We had a memorial service for Chris a week after he died in Bahrain, at a friend’s house on their little beach with a schwarma station and bubbles (because it’s what he would’ve wanted in the absence of actually being able to be there, wolfing down schwarma and beer himself, interspersed with wobbly paddleboarding sessions as we’d done there many times before). It was all still so surreal and I was in no way ready to say goodbye, if anything it was a bit of a hassle to slow down and take stock when I was forging onwards with the practicalities and shitty life admin but as I was also leaving friends, a job and a life that i’d made there for the past 4 years arriving in desert knowing no one, it was useful for me to be with those we’d made connections with, give them an opportunity to say goodbye and I suppose I can now take some positivity from looking at what had been built in the time i’d spent there, to help close that chapter.
My best friend had flown over from Dubai and had bought me a little notebook to write down thoughts and feelings. It’s very strange looking back at what was written before i’d developed any sort of ‘take’ on events and I haven’t been able to do it for a while but if anyone reading this has gone through something similar just spill it all out onto a page even if it’s ramblings and doesn’t make any sense, even if it’s angry, bitter, sentimental and makes you cringe later on, just get it out of you.
I’d written down something to say, on behalf of both of us to say thanks to those who’d helped me through the last week and just do Chris some justice. We then had a bit of a Quaker service standing in silence and if anyone wanted to say something about him, they could. Surprisingly it was someone i’d never met before, someone Chris worked with who said the most heartfelt thing about him (Americans are really good at expressing feelings) about how they’d discussed opening a diving centre in the Philippines and Chris was the kind of person who you would consider moving half way around the world for – I can definitely correlate this, he had an infectious enthusiasm and ambition which I would have and was planning on following to Costa Rica as he’d just been offered a diving job there.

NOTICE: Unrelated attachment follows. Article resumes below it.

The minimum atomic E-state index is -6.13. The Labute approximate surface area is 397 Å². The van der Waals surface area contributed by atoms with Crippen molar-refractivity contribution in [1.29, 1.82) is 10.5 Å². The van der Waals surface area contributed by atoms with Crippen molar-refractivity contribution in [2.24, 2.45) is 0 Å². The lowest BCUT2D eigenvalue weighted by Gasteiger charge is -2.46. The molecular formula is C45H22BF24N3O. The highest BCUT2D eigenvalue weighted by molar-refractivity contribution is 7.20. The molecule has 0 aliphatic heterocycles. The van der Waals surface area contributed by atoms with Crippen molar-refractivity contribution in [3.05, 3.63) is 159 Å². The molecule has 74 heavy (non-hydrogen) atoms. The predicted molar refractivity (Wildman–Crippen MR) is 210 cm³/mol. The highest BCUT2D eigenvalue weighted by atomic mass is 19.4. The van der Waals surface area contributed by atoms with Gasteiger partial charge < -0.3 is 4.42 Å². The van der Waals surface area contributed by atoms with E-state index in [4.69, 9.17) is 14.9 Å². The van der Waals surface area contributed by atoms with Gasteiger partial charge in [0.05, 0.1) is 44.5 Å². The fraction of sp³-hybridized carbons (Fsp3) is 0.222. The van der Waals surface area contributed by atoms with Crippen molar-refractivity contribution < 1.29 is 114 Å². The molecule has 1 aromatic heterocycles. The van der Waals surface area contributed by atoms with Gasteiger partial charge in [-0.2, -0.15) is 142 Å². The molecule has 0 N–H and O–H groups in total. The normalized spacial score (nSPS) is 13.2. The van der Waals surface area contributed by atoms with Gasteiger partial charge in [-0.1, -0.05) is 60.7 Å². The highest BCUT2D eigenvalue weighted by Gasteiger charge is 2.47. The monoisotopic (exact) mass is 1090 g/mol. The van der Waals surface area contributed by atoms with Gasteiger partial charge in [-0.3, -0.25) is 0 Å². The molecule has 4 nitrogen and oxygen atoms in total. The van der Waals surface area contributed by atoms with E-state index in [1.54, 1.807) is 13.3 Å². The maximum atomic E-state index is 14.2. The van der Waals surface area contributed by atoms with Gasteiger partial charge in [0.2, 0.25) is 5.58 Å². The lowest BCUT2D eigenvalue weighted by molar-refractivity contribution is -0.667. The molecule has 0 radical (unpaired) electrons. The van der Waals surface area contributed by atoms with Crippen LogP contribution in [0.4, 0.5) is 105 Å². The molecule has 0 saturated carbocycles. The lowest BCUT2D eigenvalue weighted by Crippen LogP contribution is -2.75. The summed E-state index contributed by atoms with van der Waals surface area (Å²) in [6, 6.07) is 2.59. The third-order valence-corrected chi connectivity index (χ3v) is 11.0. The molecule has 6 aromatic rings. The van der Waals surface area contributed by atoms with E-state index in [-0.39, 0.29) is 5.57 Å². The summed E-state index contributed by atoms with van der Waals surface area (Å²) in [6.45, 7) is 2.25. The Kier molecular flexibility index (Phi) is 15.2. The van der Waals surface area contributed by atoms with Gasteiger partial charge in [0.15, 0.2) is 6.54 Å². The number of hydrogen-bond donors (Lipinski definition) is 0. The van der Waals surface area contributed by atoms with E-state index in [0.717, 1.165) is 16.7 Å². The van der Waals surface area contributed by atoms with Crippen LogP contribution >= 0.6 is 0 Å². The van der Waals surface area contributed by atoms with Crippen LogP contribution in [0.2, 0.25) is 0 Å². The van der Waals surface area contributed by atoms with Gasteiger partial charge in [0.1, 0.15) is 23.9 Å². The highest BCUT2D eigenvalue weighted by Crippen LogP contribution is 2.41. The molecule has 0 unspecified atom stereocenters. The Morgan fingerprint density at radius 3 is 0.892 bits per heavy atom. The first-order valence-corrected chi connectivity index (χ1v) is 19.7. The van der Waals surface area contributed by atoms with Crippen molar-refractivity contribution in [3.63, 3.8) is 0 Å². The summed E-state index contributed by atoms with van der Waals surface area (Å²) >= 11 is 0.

I flew back to Belfast a few days later in a Xanax induced daze. I had a week at home before I had to fly to England for the funeral and wrote a “eulogy” (still can’t get totally on board with official death terminology). There’s a lot of politics involved with big life events especially with weddings but no less so with funerals – another delightful discovery. What i’ve learned is that, as the girlfriend, I had a part to play but it also the day wasn’t really for me, the actual funeral was for his parents and as soon as Chris arrived on UK soil, I had to take a back step and had to relinquish the decision maker role. He had a whole life before he met me and I had to make allowances for that, for the ex-wife, strangers who’d contacted me to find out details on Facebook, the parents and the full Naval contingent who arrived in official No. 1 dress to pay their respects. I had some family and friends who made the trip and honestly don’t think I could have got through it without my contingent there to back me up. I’d gone into town and bought a shitty black coat from H&M for 50 quid! I mean, when am I going to wear that again? Side note: would be super helpful if mags could do like a funeral chic section, what to wear at your boyfriend’s wake etc. – just a suggestion. Never consciously felt i’ve used make up as armour before but bloody hell I caked it on that day.
The prospect of standing in front of a room full of mostly strangers, being the only one there to represent the last couple of years of his life and the reason for him leaving everything he knew to move to a new continent and start a new chapter, I already felt like a scarlet woman so the red lipstick was on. It was also St. Patrick’s Day and as a patriotic Northern Irish this sat well with me as I know that on that day for the rest of my life I will have a Guinness in my hand anyway (Chris’s favourite drink, fortified after our tour of St James Gate the year before – see picture) and it’s probably the most fitting day on the calendar for me to enter into celebrations in the face of adversity #northernirishlife.
Just like Hollywood has a lot to answer for regarding love and relationships, it also has a lot of skewed portrayals of death and funerals – what an anticlimax. When someone young dies, without fulfilling their potential or living to a ‘ripe’ age, it’s not a celebration. No one can feel anything but sad or cheated attending the funeral of a person who wasn’t ready to leave and just shouldn’t have left, in a cold little bland, beige room. There’s no ‘he lived a good life’ chat, it’s just shit and bleak (sorry, I did say I don’t have any answers). What I will say is you have to just persevere and work towards accepting the shittiness and bleakness of it. As much as the padre tried to spin it, sometimes it’s just a waste and no sense can be made from it. It can often feel like you’re battling against people trying to resolve it or wrap it up conveniently so they can attribute a cause or some reason to it for their own ends, sometimes there just isn’t but accepting the futility and randomness of it all I think can help to move you forward. Once you’ve lost someone in an ‘untimely’ way you register as a member of a really shit club and there’s a difficult tightrope you now have to walk between accepting your loss and the cruelty of the universe whilst still pushing on to create some meaning in your life while you’re still here.